Walk or wander into the world of jazz. Ron Carter is there. His reputation in the music world is peerless. He stylishly accompanies any player or group and, without breaking stride, performs with stunning virtuosity as a soloist. His work is rich in detail, pure in sound, and technically impressive. His long list of accolades as a performer is unprecedented; he may be the most popular bassist there is. A lean six feet four inches with a mixture of pride and courtliness, Ron displays an elegant calm on stage as well as off. He has created music with consummate skill for more than forty-fi ve years, apparently without rumpling his tasteful suits or raising a serious sweat. In the early 1960s, he performed throughout the United States in nightclubs and concert halls with Eric Dolphy, Jaki Byard, and Wes Montgomery, then toured Europe with Cannonball Adderley. He was a member of Miles Davis’s now classic quintet from 1963 to 1968, along with Herbie Hancock, Tony Williams, and Wayne Shorter. Ron was among the few bassists who continued to play acoustic bass when many turned to electric bass. “It was a conscious choice,” he says. “I felt a responsibility to present a viable alternative to the popular electric sound.” One of Ron’s chief traits is that he creates bass lines so harmonically and rhythmically rich that soloists must go far to respond to his challenge. As he puts it: “A good bassist determines the direction of any band.” Often Ron uses gonglike tones and glissandos in his work. Once his exclusive trademark, these sounds have now become part of every modern bassist’s vocabulary. When he fi rst formed his own group, the bass was not generally considered a lead instrument. Ron found a solution in the piccolo bass, an instrument one-half the size of a standard bass. He tuned the instrument so as to foster an unusual sound quality, one that stands out in an ensemble. Backed by a quartet of piano, drums, percussion, and an additional bass, Ron created one of the most distinctive and unusual jazz combos ever heard.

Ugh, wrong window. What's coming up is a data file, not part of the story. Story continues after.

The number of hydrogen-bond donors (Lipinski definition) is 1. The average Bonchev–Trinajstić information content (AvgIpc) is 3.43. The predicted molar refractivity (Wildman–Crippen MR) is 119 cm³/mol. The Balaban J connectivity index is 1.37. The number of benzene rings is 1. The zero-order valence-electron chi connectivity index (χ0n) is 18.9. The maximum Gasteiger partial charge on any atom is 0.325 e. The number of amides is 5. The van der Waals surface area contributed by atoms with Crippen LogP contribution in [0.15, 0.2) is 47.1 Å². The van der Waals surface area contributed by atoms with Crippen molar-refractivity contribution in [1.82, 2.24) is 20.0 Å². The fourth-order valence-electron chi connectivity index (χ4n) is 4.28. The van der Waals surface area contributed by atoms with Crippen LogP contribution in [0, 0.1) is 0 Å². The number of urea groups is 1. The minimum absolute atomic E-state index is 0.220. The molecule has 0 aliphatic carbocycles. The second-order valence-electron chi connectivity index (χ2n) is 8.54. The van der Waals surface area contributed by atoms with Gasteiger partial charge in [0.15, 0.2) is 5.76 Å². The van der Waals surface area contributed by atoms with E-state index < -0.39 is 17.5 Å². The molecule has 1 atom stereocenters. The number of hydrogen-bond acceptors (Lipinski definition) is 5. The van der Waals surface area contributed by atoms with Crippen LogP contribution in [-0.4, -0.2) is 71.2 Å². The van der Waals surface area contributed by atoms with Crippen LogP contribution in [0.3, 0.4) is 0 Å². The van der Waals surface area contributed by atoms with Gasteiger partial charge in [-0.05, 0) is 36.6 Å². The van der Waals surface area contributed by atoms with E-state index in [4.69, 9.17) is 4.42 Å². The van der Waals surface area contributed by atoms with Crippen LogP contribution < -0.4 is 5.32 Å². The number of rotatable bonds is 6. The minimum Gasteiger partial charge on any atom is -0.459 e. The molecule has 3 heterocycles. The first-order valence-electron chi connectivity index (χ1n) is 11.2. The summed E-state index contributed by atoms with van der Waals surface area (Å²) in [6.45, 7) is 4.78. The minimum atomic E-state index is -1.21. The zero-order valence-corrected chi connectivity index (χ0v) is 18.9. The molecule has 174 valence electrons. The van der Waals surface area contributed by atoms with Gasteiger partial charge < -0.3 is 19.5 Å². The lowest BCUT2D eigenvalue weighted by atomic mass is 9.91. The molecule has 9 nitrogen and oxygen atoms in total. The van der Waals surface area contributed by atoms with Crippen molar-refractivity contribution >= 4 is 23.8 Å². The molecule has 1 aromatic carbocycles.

Start: August 4, 2021
Venue: Blue Note Jazz Club
Address:
131 West 3rd Street, New York, NY, United States, 10012
Cost: $55

Ron Carter Quartet – 10:30 PM

Doors 9:30PM // Show 10:30PM

Seating is First Come, First Served
Full Bar & Full Dinner Menu Available
No refunds or exchanges.